Missing My Mom

It was 7 years ago today that my husband and I were at a Sunday School Christmas party and received a phone call from home to call my sister who had been trying to reach us. We glanced at our cell phones and saw we had missed multiple calls, hadn’t heard them over the conversations. We thought, “Oh, no, Mom must be in the hospital again.” My mom had been hospitalized with congestive heart failure several times. But, no, this time the stunning news was that my mom had passed away suddenly due to a massive heart attack.

You can imagine the awful time that followed — the sadness, the tears, the scrambling to get a flight to TX, and so on. In many ways that was one of the worst weeks of my life.

But even in the midst of tragedy, we saw God’s hand of blessing in many ways (I wrote in more detail about it here):

  • My mom had not wanted to die in the hospital or to die alone: she died in a car with my sister and nephew.
  • Many people extended themselves to show love and support in many ways.
  • We had treasured time with immediate and extended family.
  • My former pastor was asked to conduct the funeral and shared a wonderful and tender message of the gospel.
  • I had prayed for God to send Christian people  across my mom’s path and was warmed to hear people saying “Amen” and “That’s right” during the message at the funeral.
  • It was the first time we had left Jeremy home alone for several days. He was in the midst of college finals. He did fine even amidst the power going off in an ice storm.
  • When we got back in the midst of said ice storm we had to go pick up Jason from the college dorms (he stayed in the dorms that year while Jeremy commuted from home), about 20 minutes one way to get him and then about 30 or more to get back home, and made it safely.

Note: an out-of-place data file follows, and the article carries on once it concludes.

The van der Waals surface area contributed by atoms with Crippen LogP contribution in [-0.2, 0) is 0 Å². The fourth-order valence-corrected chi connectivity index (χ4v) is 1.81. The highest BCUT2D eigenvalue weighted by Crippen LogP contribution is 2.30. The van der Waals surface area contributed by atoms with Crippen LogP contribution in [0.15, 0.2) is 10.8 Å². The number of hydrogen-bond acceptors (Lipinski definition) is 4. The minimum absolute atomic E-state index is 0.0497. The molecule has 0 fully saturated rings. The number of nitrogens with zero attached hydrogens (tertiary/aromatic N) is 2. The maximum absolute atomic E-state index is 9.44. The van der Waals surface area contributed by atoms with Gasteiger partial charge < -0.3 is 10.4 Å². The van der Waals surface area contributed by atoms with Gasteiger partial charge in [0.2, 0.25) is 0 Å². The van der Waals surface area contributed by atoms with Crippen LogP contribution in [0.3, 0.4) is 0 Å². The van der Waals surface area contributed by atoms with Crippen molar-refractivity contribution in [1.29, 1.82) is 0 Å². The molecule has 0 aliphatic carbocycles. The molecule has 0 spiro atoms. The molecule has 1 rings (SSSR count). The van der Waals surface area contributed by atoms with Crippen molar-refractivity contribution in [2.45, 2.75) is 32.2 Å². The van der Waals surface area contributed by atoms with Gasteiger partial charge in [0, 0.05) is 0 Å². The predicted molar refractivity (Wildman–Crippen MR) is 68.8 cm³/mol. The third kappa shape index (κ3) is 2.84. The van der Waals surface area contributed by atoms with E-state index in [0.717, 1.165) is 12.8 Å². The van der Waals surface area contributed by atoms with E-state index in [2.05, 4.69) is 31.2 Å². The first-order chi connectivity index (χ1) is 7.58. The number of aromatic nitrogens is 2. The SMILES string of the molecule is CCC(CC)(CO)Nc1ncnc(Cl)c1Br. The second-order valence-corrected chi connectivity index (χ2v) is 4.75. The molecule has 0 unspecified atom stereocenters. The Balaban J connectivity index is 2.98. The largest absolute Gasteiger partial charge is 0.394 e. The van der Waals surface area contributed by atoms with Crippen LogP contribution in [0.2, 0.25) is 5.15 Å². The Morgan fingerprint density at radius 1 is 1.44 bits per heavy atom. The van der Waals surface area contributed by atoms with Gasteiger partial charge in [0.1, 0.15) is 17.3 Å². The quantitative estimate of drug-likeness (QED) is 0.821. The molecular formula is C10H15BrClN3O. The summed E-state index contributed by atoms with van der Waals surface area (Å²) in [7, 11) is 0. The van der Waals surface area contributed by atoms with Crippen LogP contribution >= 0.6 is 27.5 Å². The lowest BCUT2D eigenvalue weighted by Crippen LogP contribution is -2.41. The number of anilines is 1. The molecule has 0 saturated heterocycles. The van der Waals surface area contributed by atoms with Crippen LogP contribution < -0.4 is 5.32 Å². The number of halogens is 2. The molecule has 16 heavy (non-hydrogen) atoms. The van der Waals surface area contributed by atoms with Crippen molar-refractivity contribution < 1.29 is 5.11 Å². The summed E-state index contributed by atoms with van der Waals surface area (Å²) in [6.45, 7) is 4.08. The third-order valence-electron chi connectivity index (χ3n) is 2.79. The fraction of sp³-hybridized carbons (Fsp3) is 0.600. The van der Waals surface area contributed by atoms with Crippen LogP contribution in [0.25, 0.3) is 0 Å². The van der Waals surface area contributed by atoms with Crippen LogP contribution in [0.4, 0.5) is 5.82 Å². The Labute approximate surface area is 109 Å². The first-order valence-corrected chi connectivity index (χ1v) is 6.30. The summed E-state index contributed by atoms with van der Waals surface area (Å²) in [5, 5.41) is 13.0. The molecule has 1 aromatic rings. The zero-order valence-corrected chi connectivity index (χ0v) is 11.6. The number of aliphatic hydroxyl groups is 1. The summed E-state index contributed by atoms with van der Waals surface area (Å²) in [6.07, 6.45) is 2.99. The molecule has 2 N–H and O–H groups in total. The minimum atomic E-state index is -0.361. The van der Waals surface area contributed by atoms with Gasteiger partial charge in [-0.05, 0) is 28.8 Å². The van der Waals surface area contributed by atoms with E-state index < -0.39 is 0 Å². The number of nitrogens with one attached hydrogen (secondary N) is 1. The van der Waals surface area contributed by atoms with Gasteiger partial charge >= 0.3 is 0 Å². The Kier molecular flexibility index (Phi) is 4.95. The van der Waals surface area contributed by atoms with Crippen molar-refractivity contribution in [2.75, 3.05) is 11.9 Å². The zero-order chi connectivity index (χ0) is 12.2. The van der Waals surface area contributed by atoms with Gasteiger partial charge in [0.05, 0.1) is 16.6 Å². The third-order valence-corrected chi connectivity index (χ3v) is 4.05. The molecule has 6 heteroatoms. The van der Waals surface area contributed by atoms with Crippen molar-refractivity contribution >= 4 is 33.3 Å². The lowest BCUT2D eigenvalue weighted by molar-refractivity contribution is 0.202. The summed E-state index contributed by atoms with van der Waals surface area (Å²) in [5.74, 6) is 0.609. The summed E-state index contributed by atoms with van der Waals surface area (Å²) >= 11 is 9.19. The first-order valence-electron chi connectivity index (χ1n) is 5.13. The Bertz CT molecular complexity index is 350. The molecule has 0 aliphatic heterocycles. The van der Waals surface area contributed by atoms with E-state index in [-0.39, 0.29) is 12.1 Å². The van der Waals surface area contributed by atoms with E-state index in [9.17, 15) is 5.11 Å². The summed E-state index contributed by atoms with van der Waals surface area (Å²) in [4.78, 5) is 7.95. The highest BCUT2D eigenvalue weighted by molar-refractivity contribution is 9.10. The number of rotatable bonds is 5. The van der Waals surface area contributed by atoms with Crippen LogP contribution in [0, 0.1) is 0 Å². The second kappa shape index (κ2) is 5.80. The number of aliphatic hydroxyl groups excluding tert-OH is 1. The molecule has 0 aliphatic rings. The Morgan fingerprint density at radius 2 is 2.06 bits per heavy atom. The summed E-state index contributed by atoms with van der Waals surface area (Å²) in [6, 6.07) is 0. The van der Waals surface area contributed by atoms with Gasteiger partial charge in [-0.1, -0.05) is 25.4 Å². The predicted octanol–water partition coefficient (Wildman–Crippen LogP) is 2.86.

Days like today, her birthday, Mother’s Day, and odd moments in-between will always have their pangs, their intense moments of missing her. Last year I reposted Christmas Grief, focusing on getting through the holiday “froth” when you’re not really feeling holiday cheer, and also last year I was able to do a newspaper column on Christmas Grief, Christmas Hope, focusing more on the hope we can cling to of seeing our loved ones again because Jesus died to redeem us. I wanted to mention those for anyone else having a hard time this season. Thankfully these losses don’t overshadow the season like they did at first, but they do provide some moments to pause and reflect and remember.

 

7 thoughts on “Missing My Mom

  1. You remember her well, Barbara. You’re farther along on this journey with grief than I am; I watch and learn from you how to do it well. Praying for your memories today…

  2. Barbara, my heart aches for you. I have been thinking much lately about what life would be like without my Mom. Who can replace a Mom?

    My mother, too, has congestive heart failure and is often in much pain from other ailments. She still hasn’t seen her newest grandbaby, and my heart longs so much for her to be able to do so soon.

    Thank you for the blessing of this post. I love how you’ve focused on the blessings God gave you in the midst of such a difficult providence.

  3. This is a touching post. My parents are both still living, but I’m especially conscious of their aging this year. What a different world it will be when they go.

  4. At this time of year, my thoughts always turn to Hubby’s father who passed away on December 12th. It’s been about 25 years but there are moments when I miss him. He had his issues but he was always kind to me and I’m always saddened to think my kids were never able to know him.

  5. Thanks for sharing your perspective on losing/missing Mom… you gave me insights to help some dear ones that will be missing their loved one this Christmas.

  6. Well said.

    This Christmas we are planning to be with Jonathan’s family. It’s the first Christmas all the siblings have been together, minus Landon who died a few years back. We’re SO excited to be with everyone and also thankful for the time and space between the lost. Not that we aren’t thinking about him or missing him dreadfully but – as you say – the loss doesn’t overshadow the holidays so much anymore. But you still remember.

    Thanks for the post!

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